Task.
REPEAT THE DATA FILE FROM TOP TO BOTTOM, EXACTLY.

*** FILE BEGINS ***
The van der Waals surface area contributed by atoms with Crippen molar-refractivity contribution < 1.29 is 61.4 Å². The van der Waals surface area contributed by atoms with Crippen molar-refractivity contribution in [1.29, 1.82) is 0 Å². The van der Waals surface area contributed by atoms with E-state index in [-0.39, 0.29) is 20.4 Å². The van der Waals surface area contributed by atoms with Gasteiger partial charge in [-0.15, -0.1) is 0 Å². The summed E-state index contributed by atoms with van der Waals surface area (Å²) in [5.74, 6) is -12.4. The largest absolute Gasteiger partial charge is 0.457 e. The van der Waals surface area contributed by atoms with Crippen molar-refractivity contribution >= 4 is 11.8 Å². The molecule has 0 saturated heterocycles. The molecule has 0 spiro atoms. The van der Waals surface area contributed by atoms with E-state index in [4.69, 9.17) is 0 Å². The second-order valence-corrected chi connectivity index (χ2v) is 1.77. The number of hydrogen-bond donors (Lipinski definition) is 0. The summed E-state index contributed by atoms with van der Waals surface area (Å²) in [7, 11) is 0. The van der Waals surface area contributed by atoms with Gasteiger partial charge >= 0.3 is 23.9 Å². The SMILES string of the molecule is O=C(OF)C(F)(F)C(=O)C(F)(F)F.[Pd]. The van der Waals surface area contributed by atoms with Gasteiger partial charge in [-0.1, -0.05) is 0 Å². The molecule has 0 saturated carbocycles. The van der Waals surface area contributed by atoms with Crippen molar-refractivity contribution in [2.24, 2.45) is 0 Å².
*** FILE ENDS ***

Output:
The van der Waals surface area contributed by atoms with Crippen molar-refractivity contribution < 1.29 is 61.4 Å². The van der Waals surface area contributed by atoms with Crippen molar-refractivity contribution in [1.29, 1.82) is 0 Å². The van der Waals surface area contributed by atoms with E-state index in [-0.39, 0.29) is 20.4 Å². The van der Waals surface area contributed by atoms with Gasteiger partial charge in [-0.15, -0.1) is 0 Å². The summed E-state index contributed by atoms with van der Waals surface area (Å²) in [5.74, 6) is -12.4. The largest absolute Gasteiger partial charge is 0.457 e. The van der Waals surface area contributed by atoms with Crippen molar-refractivity contribution >= 4 is 11.8 Å². The molecule has 0 saturated heterocycles. The molecule has 0 spiro atoms. The van der Waals surface area contributed by atoms with E-state index in [4.69, 9.17) is 0 Å². The second-order valence-corrected chi connectivity index (χ2v) is 1.77. The number of hydrogen-bond donors (Lipinski definition) is 0. The summed E-state index contributed by atoms with van der Waals surface area (Å²) in [7, 11) is 0. The van der Waals surface area contributed by atoms with Gasteiger partial charge >= 0.3 is 23.9 Å². The SMILES string of the molecule is O=C(OF)C(F)(F)C(=O)C(F)(F)F.[Pd]. The van der Waals surface area contributed by atoms with Gasteiger partial charge in [-0.1, -0.05) is 0 Å². The molecule has 0 saturated carbocycles. The van der Waals surface area contributed by atoms with Crippen molar-refractivity contribution in [2.24, 2.45) is 0 Å².